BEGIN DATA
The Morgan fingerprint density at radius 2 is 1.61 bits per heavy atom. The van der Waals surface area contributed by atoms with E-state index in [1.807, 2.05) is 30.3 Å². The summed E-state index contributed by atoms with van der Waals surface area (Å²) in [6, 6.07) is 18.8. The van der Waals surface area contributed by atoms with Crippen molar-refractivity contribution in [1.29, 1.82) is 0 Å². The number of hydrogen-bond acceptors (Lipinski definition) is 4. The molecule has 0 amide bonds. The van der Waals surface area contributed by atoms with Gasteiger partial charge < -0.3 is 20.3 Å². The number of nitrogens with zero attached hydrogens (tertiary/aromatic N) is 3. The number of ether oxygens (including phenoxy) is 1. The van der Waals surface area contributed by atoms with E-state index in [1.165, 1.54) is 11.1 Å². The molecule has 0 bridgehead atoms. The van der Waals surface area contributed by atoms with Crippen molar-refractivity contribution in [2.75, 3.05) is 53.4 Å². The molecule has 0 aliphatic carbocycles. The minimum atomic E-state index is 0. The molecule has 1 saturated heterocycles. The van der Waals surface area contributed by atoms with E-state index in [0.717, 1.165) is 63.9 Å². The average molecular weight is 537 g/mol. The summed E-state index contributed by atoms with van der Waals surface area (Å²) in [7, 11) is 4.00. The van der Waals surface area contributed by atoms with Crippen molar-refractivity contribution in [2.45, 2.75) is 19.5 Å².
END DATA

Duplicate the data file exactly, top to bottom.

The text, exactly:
The Morgan fingerprint density at radius 2 is 1.61 bits per heavy atom. The van der Waals surface area contributed by atoms with E-state index in [1.807, 2.05) is 30.3 Å². The summed E-state index contributed by atoms with van der Waals surface area (Å²) in [6, 6.07) is 18.8. The van der Waals surface area contributed by atoms with Crippen molar-refractivity contribution in [1.29, 1.82) is 0 Å². The number of hydrogen-bond acceptors (Lipinski definition) is 4. The molecule has 0 amide bonds. The van der Waals surface area contributed by atoms with Gasteiger partial charge < -0.3 is 20.3 Å². The number of nitrogens with zero attached hydrogens (tertiary/aromatic N) is 3. The number of ether oxygens (including phenoxy) is 1. The van der Waals surface area contributed by atoms with E-state index in [1.165, 1.54) is 11.1 Å². The molecule has 0 bridgehead atoms. The van der Waals surface area contributed by atoms with Crippen molar-refractivity contribution in [2.75, 3.05) is 53.4 Å². The molecule has 0 aliphatic carbocycles. The minimum atomic E-state index is 0. The molecule has 1 saturated heterocycles. The van der Waals surface area contributed by atoms with E-state index in [0.717, 1.165) is 63.9 Å². The average molecular weight is 537 g/mol. The summed E-state index contributed by atoms with van der Waals surface area (Å²) in [7, 11) is 4.00. The van der Waals surface area contributed by atoms with Crippen molar-refractivity contribution in [2.45, 2.75) is 19.5 Å².